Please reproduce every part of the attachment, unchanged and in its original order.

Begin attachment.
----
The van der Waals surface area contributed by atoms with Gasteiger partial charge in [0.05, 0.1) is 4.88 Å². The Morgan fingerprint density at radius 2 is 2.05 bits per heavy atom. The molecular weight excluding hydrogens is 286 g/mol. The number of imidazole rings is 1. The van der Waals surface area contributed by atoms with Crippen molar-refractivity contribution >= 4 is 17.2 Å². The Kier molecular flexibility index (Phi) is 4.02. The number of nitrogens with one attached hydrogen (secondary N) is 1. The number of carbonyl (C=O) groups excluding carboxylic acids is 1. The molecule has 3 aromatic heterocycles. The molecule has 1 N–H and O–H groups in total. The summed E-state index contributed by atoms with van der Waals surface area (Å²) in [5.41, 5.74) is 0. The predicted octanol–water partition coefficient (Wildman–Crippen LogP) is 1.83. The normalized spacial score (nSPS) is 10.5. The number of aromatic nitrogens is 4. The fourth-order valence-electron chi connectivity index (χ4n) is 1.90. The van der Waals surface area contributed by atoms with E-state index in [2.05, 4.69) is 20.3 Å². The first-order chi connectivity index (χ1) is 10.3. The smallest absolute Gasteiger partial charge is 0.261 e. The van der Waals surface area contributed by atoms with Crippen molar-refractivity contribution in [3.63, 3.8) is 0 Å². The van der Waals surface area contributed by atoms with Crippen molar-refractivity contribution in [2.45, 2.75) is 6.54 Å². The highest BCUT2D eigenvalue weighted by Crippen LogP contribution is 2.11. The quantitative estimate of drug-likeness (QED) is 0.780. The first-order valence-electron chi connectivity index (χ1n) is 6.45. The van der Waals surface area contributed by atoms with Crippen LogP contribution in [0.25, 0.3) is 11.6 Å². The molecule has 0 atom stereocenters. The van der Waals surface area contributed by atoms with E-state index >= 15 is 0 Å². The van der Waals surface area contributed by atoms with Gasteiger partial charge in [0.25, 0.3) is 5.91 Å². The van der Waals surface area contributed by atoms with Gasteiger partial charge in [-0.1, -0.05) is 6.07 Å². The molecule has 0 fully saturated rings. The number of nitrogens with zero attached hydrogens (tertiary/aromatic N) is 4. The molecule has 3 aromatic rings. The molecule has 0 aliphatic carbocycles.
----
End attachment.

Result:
The van der Waals surface area contributed by atoms with Gasteiger partial charge in [0.05, 0.1) is 4.88 Å². The Morgan fingerprint density at radius 2 is 2.05 bits per heavy atom. The molecular weight excluding hydrogens is 286 g/mol. The number of imidazole rings is 1. The van der Waals surface area contributed by atoms with Crippen molar-refractivity contribution >= 4 is 17.2 Å². The Kier molecular flexibility index (Phi) is 4.02. The number of nitrogens with one attached hydrogen (secondary N) is 1. The number of carbonyl (C=O) groups excluding carboxylic acids is 1. The molecule has 3 aromatic heterocycles. The molecule has 1 N–H and O–H groups in total. The summed E-state index contributed by atoms with van der Waals surface area (Å²) in [5.41, 5.74) is 0. The predicted octanol–water partition coefficient (Wildman–Crippen LogP) is 1.83. The normalized spacial score (nSPS) is 10.5. The number of aromatic nitrogens is 4. The fourth-order valence-electron chi connectivity index (χ4n) is 1.90. The van der Waals surface area contributed by atoms with E-state index in [2.05, 4.69) is 20.3 Å². The first-order chi connectivity index (χ1) is 10.3. The smallest absolute Gasteiger partial charge is 0.261 e. The van der Waals surface area contributed by atoms with Crippen molar-refractivity contribution in [3.63, 3.8) is 0 Å². The van der Waals surface area contributed by atoms with Crippen molar-refractivity contribution in [2.45, 2.75) is 6.54 Å². The highest BCUT2D eigenvalue weighted by Crippen LogP contribution is 2.11. The quantitative estimate of drug-likeness (QED) is 0.780. The first-order valence-electron chi connectivity index (χ1n) is 6.45. The van der Waals surface area contributed by atoms with Crippen LogP contribution in [0.25, 0.3) is 11.6 Å². The molecule has 0 atom stereocenters. The van der Waals surface area contributed by atoms with E-state index >= 15 is 0 Å². The van der Waals surface area contributed by atoms with Gasteiger partial charge in [0.25, 0.3) is 5.91 Å². The van der Waals surface area contributed by atoms with Gasteiger partial charge in [-0.1, -0.05) is 6.07 Å². The molecule has 0 fully saturated rings. The number of nitrogens with zero attached hydrogens (tertiary/aromatic N) is 4. The molecule has 3 aromatic rings. The molecule has 0 aliphatic carbocycles.